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Akçe issued by Sultan Murad II in 834 AH/1430 AD, the obverse.

A silver coin, the akçe (Ottoman Turkish: آقچه) (pronounced akche) was the chief monetary unit of the Ottoman Empire. Three akçes were equal to one para. One-hundred and twenty akçes equalled one kuruş. Later after 1687 the kuruş became the main unit of account, replacing the akçe. In 1843, the silver kuruş was joined by the gold lira in a bimetallic system.[1] Its weight fluctuated, one source estimates it between 1.15 and 1.18 grams.[2] The name Akçe originally referred to a silver coin but later the meaning changed and it became a synonym for money.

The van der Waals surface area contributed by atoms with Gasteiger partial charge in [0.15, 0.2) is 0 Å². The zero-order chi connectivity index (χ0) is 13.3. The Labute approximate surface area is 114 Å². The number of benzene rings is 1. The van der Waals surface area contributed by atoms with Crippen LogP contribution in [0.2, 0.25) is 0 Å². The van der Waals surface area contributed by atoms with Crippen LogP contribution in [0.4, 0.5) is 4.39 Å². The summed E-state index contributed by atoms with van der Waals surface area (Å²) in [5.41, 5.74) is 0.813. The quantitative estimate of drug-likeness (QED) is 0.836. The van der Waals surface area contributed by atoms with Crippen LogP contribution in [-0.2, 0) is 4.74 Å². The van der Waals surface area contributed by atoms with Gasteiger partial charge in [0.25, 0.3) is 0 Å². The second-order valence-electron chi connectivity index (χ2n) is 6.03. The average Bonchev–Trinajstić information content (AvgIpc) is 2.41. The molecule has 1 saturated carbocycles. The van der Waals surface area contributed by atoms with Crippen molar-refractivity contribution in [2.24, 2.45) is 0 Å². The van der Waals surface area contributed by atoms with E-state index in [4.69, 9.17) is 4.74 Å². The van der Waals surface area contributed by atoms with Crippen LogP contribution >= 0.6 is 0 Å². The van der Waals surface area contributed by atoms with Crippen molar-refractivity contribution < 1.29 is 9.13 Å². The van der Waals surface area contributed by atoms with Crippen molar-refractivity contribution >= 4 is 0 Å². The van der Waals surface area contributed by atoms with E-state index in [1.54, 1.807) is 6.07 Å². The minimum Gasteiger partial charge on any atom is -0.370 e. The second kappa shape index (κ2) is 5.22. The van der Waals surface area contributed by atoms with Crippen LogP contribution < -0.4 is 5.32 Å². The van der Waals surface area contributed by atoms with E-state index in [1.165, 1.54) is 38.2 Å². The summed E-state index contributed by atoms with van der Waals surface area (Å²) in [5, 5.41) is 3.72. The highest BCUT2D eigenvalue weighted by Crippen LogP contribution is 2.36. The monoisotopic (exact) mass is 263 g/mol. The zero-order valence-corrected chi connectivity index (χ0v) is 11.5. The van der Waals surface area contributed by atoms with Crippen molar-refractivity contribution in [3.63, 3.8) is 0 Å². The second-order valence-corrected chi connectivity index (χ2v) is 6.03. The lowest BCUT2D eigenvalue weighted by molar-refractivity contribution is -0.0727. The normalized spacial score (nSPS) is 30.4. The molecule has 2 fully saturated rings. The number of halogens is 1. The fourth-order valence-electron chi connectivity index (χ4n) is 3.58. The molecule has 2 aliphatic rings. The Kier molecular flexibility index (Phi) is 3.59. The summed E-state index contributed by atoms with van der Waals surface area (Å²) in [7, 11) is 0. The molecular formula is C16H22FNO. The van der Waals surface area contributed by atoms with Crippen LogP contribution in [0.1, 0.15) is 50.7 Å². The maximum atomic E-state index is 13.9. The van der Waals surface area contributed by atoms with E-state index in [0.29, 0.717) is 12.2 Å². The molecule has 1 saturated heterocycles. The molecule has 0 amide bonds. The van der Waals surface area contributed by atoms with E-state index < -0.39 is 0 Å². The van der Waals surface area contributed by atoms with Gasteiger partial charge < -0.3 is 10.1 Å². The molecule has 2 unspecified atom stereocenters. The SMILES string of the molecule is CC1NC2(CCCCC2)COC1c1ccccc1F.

The Suleiman Mosque in Istanbul is said to have cost 59 million akçe when it was constructed in the 1550s. This amount is said to have equalled 700,000 ducats in gold (probably Venetian).


Weight of Akçe in grams of silver and index.[3]

Year Silver (gr.) Index
1450-60 0,85 100
1490-1500 0,68 80
1600 0,29 34
1700 0,13 15
1800 0,048 6

Popular culture[edit]


  1. ^ Sevket Pamuk, A Monetary History of the Ottoman Empire, Cambridge University Press, 2000, ISBN 0-521-44197-8
  2. ^ Ermiş, Fatih (2013). A History of Ottoman Economic Thought. p. 23. 
  3. ^ Malanima, Paolo (2009). Pre-Modern European Economy: One Thousand Years (10th-19th Centuries). BRILL. p. 198. ISBN 9789004178229. Retrieved 19 June 2014. 

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